always define a type like:

data SurveyQuestion = IEnjoyMyJob
                    | MyJobIsWellDefined
                    | MyCoworkersAreCooperative
                    | MyWorkplaceIsStressful
                    | MyJobIsStressful
                    | MoraleIsGoodWhereIWork
                    | IGetFrustratedAtWork
    deriving (Eq, Ord, Show)

to be used in place of the String type.

Let's see how combine will look now:

combine :: Entry -> Entry -> Entry
combine (Entry o1 s1) (Entry o2 s2) = Entry (o1 `mplus` o2) (s1 `M.union` s2)

Or, using the record syntax more:

combine :: Entry -> Entry -> Entry
combine e1 e2 = Entry { occupation = (occupation e1 `mplus` occupation e2),
                        survey = (survey e1 `M.union` survey e2) }

Again, this new version has an identity with respect to combine, which is:

emptyEntry = Entry {occupation = Nothing, survey = (M.empty)}

Now, we just need a way to take one of your rows, and turn it into a
(key,value) pair, where the value is a partial entry.

readRow :: [String] -> (Int, Entry)
readRow [n, k, "occupation", v] = (read k, emptyEntry { occupation = Just v })
readRow [n, k, f, v] = (read k, emptyEntry { survey = M.singleton f (read v) })
readRow xs = error "failure case, should never happen!"

There is actually a failure case that I'm not handling here, which is
what happens when the value or key fails to parse as an Int. For that
we'd use reads instead of read, but let's ignore it for now.

We can then map this function over our cut up rows, something along
the lines of:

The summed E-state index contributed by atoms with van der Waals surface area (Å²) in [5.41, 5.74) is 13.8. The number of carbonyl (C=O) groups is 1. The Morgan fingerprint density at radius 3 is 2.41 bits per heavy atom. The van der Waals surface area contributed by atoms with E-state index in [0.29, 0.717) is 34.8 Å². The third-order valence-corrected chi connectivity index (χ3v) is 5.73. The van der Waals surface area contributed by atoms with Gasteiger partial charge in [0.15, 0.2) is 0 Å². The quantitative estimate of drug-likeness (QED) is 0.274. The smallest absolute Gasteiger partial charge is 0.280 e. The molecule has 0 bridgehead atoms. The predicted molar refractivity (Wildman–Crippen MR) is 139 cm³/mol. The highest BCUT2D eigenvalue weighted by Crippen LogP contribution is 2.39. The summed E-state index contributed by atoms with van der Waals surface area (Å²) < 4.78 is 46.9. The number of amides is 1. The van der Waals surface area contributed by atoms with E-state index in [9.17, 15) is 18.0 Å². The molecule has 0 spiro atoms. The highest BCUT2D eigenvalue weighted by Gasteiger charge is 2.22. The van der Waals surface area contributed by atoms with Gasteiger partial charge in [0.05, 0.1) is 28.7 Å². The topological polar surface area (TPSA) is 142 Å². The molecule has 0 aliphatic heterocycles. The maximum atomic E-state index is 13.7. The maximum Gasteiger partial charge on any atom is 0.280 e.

map readRow (cutUp text)

at which point we'll have a list of (Int, Entry) pairs.

We then want to fill up our Entries Map with those, and we want to
combine them as we go using the combine function:

entryMap text = M.fromListWith combine (map readRow (cutUp text))

Some final changes we could consider would be putting more of the
error handling into readRow itself: if it was to return a singleton
Map rather than an (Int, Entry) pair, then it could return the empty
Map on failure, and the results would then be combined using the
function M.unionsWith combine. We could move the length 4 test out of
cutUp then, and just make it the fall-through case in readRow. I'll
also use reads, which returns a list of (parse,rest-of-string) pairs,
to handle the failure cases where the numbers don't parse, by just
treating those rows as nonexistent:

readRow :: [String] -> M.Map Int Entry
readRow [n, k, f, v] =
   case reads k of
      []       -> M.empty -- the key didn't parse
      (k',_):_ ->
          if f == "occupation"
             then M.singleton k' (emptyEntry { occupation = Just v })
             else case reads v of
                    []       -> M.empty -- the value didn't parse
                    (v',_):_ -> M.singleton k'
                                    (emptyEntry { survey = M.singleton f v' })
readRow xs = M.empty -- this handles the case when the list is any length but 4

cutUp text = tail (map (\x -> split x '\t') (lines text)) -- which
allows cutUp to be simpler

entryMap text = M.unionsWith combine (map readRow (cutUp text))

Anyway, I hope this tutorial gives some idea of how things progress,
and what sort of thinking is generally involved. Note that the focus
here was more on finding the right combining operations, and then
using pre-existing higher-order functions to collapse the structure,
than it was on recursion. Indeed, the final program there doesn't
contain any explicit recursion at all! This is generally something to
aim for. Using explicit recursion is generally a means of last resort.
Higher order functions on data structures are our control structures.

 - Cale